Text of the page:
Why you should be speaking on panels (And how to be an awesome panelist!)

Getting comfortable with public speaking is a must if you want to raise your profile as an emerging leader or expert in your field. But speaking at industry or conferences and professional events can be intimidating, so here’s a great way to ease into it: Be a panelist.

Even if you can’t see the benefit for yourself, consider this: Panels are dominated by baby boomers, senior executives and white dudes. There is a very real need for more diverse panelists, in terms of gender, career phase, generation and ethnicity. The audience needs to see people like you, so do us all a favor and accept when you’re invited to be a panelist and, when you’re not invited… volunteer!

Once you’re confirmed as a panelist, here are six ways to knock it out of the park:

1.) Do your homework
First, ask for the questions in advance, and second, make sure you know who the panelists are. Sounds basic, right? Here’s a snapshot of the moment, last week, when I realized I had neglected to do my homework:

WEDC panel

As the moderator introduced the panel, it occurred to me that I was sharing the stage with a medical center CEO, two army Major Generals, and the CEO of the U.S. Space and Rocket Center. Not only was I was going to have to speak first, they were giving me ten minutes.

Don’t be like me. Do your homework! Know the agenda and the questions, prepare a few key thoughts in response to each question, and get familiar with the resumes of your co-panelists before you open your mouth.

2.) Prepare but don’t over-prepare
Have you ever watched a panel where someone read off their notes? If so, you’ll know how awkward and wooden it can look. It’s always good to prepare some high-level thoughts, but don’t memorize them or read off a script. Throw away the script and wing it. You’ll appear that much more authentic.

3.) Give specific examples, not general advice
“Fail forward” is solid advice, but nowhere near as memorable as a real-life example of failure. For example, when I got fired from my first job I was told “You’ll only ever be successful in a highly structured environment.” Such was my lack-of self-awareness that I didn’t even know what that meant! But the shock and anger from that failure catalyzed me, and I vowed never to let it happen again. At my next temp job, I worked hard to understand my role, add value and anticipate my boss’ needs. Soon she was calling me “indispensable” and preparing a full-time job offer.

Generalizations and advice have their place, but in a panel setting they can also be utterly forgettable. If you want that advice to be memorable, back them up with specific examples from your real-world experience.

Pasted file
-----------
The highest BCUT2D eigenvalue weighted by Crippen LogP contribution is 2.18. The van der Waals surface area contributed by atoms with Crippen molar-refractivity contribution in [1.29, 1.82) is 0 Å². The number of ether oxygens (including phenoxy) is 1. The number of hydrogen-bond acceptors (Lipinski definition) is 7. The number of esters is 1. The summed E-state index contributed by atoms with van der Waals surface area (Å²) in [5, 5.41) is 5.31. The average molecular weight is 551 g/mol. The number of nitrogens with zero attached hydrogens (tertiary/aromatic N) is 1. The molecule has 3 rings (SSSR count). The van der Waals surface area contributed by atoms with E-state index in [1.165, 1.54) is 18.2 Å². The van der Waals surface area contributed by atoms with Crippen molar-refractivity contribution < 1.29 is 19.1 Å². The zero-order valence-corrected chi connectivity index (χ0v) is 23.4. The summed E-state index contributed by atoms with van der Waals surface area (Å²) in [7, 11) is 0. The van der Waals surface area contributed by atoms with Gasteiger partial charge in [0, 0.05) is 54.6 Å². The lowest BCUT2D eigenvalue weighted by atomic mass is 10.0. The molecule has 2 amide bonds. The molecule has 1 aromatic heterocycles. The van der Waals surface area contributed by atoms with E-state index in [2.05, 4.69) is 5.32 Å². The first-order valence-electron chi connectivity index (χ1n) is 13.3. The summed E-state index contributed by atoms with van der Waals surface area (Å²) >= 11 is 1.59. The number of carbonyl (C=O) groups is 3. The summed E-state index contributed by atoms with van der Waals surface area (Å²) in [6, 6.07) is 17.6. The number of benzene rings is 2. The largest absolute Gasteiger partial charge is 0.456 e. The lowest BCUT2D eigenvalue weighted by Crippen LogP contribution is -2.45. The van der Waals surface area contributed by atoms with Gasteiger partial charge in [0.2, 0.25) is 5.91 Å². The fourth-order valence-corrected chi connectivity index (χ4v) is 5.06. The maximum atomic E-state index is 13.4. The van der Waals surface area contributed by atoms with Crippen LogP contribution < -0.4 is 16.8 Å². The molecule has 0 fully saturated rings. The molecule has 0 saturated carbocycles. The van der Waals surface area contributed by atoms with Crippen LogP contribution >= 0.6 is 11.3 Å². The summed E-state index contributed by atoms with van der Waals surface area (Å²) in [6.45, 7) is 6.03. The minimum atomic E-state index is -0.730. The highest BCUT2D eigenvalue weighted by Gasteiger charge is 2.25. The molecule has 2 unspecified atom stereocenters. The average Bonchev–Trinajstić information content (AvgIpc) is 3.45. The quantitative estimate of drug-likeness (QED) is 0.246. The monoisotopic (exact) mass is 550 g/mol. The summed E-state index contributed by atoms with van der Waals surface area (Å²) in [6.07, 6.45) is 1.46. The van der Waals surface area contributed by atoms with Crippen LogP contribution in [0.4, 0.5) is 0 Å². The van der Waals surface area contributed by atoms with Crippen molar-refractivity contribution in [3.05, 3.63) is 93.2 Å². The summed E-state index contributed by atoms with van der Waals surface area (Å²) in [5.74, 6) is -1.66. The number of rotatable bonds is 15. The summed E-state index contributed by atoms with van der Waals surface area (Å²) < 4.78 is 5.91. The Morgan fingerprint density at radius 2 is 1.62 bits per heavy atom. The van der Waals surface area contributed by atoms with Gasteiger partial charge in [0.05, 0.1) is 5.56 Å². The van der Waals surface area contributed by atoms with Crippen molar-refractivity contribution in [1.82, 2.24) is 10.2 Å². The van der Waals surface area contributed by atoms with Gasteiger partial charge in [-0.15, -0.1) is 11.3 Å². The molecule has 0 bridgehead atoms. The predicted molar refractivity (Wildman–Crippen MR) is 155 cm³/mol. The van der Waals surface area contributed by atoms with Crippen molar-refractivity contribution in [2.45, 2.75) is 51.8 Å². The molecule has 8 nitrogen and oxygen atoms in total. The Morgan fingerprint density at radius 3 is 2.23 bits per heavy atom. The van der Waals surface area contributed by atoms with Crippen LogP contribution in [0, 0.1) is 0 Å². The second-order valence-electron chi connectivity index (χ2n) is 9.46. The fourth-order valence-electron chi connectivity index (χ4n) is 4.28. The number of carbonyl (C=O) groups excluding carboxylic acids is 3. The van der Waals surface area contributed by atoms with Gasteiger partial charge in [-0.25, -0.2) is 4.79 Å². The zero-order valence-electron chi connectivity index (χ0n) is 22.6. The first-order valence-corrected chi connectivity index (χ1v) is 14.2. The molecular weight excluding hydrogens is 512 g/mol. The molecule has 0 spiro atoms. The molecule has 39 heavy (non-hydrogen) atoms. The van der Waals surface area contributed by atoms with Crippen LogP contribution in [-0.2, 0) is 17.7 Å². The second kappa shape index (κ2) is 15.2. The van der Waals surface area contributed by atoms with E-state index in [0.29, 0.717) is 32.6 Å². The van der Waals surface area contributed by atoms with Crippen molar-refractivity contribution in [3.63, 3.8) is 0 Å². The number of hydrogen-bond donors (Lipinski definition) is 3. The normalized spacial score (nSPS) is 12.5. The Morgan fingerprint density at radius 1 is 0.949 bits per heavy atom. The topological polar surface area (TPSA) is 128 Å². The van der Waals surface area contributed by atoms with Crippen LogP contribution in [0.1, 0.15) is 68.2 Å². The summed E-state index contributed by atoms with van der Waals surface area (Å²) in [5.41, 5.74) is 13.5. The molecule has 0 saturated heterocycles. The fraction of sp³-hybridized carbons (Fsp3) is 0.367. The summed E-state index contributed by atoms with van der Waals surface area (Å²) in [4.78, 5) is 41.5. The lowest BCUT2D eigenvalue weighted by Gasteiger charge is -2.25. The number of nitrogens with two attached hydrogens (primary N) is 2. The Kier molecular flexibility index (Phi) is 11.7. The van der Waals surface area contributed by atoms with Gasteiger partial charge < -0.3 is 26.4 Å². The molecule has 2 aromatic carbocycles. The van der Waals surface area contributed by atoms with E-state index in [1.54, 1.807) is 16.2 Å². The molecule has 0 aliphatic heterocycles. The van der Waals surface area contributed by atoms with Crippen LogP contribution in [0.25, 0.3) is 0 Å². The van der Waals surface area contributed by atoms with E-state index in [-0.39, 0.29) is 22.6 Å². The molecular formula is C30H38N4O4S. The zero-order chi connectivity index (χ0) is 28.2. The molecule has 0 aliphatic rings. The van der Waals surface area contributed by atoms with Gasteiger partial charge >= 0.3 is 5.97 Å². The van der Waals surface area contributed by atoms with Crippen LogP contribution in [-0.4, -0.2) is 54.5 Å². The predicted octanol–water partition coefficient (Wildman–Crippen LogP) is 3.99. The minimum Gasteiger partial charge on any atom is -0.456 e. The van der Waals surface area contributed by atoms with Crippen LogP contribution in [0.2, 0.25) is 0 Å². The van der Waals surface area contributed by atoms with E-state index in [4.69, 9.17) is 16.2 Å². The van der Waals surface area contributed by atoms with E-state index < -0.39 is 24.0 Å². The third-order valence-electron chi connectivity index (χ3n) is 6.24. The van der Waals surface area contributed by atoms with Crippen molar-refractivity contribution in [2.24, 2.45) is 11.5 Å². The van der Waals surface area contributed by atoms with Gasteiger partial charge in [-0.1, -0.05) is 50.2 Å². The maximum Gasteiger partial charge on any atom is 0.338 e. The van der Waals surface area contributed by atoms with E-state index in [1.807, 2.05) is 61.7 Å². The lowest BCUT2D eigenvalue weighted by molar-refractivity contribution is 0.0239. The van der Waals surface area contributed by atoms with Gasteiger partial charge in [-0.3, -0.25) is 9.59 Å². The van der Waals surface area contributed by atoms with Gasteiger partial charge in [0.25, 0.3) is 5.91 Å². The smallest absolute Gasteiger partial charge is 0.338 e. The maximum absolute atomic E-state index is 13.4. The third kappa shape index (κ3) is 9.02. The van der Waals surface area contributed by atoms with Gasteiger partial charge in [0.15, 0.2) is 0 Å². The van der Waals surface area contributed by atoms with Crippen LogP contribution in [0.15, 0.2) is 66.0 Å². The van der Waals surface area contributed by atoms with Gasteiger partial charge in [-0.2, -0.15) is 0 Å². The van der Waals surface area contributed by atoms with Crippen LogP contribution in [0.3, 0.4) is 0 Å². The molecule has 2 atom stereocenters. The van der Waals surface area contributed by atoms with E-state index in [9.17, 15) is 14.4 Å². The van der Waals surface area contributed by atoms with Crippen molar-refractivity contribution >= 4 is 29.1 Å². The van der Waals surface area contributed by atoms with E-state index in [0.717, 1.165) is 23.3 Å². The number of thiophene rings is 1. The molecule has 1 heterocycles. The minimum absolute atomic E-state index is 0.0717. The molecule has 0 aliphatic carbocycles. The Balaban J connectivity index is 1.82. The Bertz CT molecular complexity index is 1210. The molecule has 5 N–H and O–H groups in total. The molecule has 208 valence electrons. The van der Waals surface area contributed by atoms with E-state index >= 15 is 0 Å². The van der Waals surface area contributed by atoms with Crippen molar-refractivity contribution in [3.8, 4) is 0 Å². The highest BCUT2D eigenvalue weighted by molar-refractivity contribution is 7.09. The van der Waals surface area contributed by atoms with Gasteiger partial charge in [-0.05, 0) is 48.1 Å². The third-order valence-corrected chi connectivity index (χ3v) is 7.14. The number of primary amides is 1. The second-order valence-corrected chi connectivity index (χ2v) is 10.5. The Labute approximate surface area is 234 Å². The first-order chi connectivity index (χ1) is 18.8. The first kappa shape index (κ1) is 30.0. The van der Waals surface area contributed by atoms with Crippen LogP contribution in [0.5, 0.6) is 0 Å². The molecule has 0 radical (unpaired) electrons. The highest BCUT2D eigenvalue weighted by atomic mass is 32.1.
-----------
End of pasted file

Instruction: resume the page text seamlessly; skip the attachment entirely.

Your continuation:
4.) Tell stories
Audiences are eager to learn more about who you are, so don’t disappoint them: Get personal! I once saw Nehal Mehta of Symantec hold up pictures of her kids to make a great analogy about why it’s okay to promote your accomplishments at work. There was a long line to speak to her after the panel because people could relate to her experience.

Like every good movie, good stories start by setting the scene, then there’s some tension, which is ultimately resolved by the final act. Use the “SPAR” model to tell a good, short story: 

S – What was the Situation?
P – What was the Problem?
A – What Action did you take?
R – What was the Result?

5.) Build upon, but don’t repeat, comments from other panelists
I’m sure you’ve seen this happen on a panel: Bob says one thing, Barbara seconds it, then Bill and Belinda agree. Boring! Don’t be afraid to disagree with other panelists or share a passionate opinion or at the very least, build constructively – and differently – upon their comments.

 6.) Keep it real!
Above all, don’t be afraid to talk about your failures, and be vulnerable and authentic. I just told you I got fired from my first job, and you’re still reading this! Your audience has challenges, too – they won’t relate to you if come across as a stunningly successful perfectionist.

The Takeaway
So what are you waiting for? You’ve got this! Go get yourself on a panel and have fun. Here’s a summary of the six ways to knock it out of the park, to help you prepare:

  1. Know the agenda, questions and panelists in advance
  2. Prepare but don’t over-prepare
  3. Give specific examples, not general advice
  4. Tell personal stories, using the SPAR model
  5. Build upon, but don’t repeat, comments from other panelists
  6. Keep it real! Be vulnerable and authentic


Photo credit: Dawn Pumpelly.

Jo Miller

A leading authority on women’s leadership, Jo Miller is a sought-after, dynamic, and engaging speaker, delivering more than 70 speaking presentations annually to audiences of up to 1,200 women. Her expertise lies in helping women lead, climb, and thrive in their corporate careers. Jo has traveled widely in Europe, North America, Asia Pacific, and the Middle East to deliver keynotes and teach workshops for women’s leadership conferences, women’s professional associations, and Fortune 1000 corporate women’s initiatives. Jo is CEO of leadership development, consulting and research firm Be Leaderly. Learn more about her speaking engagements at www.JoMiller.net and follow @Jo_Miller on Twitter.

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